When Alfred Hall (right) joined us in 1907 at the age of 34, he had already established himself as one of the foremost Unitarian thinkers of his day. After school at Boston Grammar School, where he won a scholarship, he took his Arts degree at Owen’s College (the forerunner of Manchester University), then to Manchester College Oxford where he did his Unitarian Ministerial training and finally to Berlin University as Hibbert scholar (the Hibbert Trust is a Unitarian foundation providing scholarships).
Following his doctorate, he settled on his first ministry at the Octagon Chapel, Norwich, during which time he married Amy, the daughter of John Sudbery of London. He left Norwich to join us in Newcastle where, in 1910 he had published his book, “Fifty Points in Favour of Unitarianism”. The book was revised and republished through several editions under its title familiar to Unitarians of a certain age, “ The Beliefs of a Unitarian”.
Of more direct interest to us is his short history of the church published in 1922 to commemorate the 250th anniversary of the founding of the church as a public institution, following Charles II’s Declaration of Indulgence, which removed the penal sanctions against Nonconformists. Alfred Hall remained with us throughout the First World War, and it is through his Calendar notes that we can track the young men of the church as they enlisted, and sadly for some, gave their lives in that conflict.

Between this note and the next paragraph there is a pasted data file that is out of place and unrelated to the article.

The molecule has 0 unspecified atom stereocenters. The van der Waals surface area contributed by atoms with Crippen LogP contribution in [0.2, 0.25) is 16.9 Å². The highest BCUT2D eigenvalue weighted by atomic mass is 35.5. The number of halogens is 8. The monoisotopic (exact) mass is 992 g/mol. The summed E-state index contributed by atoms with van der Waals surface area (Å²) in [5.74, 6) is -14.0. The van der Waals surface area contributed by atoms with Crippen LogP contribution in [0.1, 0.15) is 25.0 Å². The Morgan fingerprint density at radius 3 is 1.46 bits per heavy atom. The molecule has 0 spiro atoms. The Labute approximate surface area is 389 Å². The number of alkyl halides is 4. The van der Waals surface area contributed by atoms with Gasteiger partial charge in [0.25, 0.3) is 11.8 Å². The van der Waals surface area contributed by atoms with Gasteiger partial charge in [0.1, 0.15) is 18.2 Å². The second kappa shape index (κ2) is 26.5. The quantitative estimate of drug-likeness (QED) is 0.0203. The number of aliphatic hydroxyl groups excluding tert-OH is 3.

It is perhaps not surprising that in 1918 he felt the need to move on, and he was appointed to Upper Chapel Sheffield, where he remained until 1939. During his time there he was one of those responsible for the formation of the General Assembly in 1929, and he served as President for two years, 1932-34, the only person to have had the distinction of serving two terms of office as President. He was subsequently honoured with the Presidency of the International Assciation of Religious Freedom (IARF). He also found time, between visits to the US and continental Europe, to advise us on how best to word our Memorial Stone for the new church in Ellison Place.
When he died in 1958 it was remarked that nobody knew how he ever managed to be on time for appointments because he could not walk through the streets without stopping again and again to greet people he knew who would go on their way enriched by his unique and broad-based ministry, that extended so far beyond his own congregation.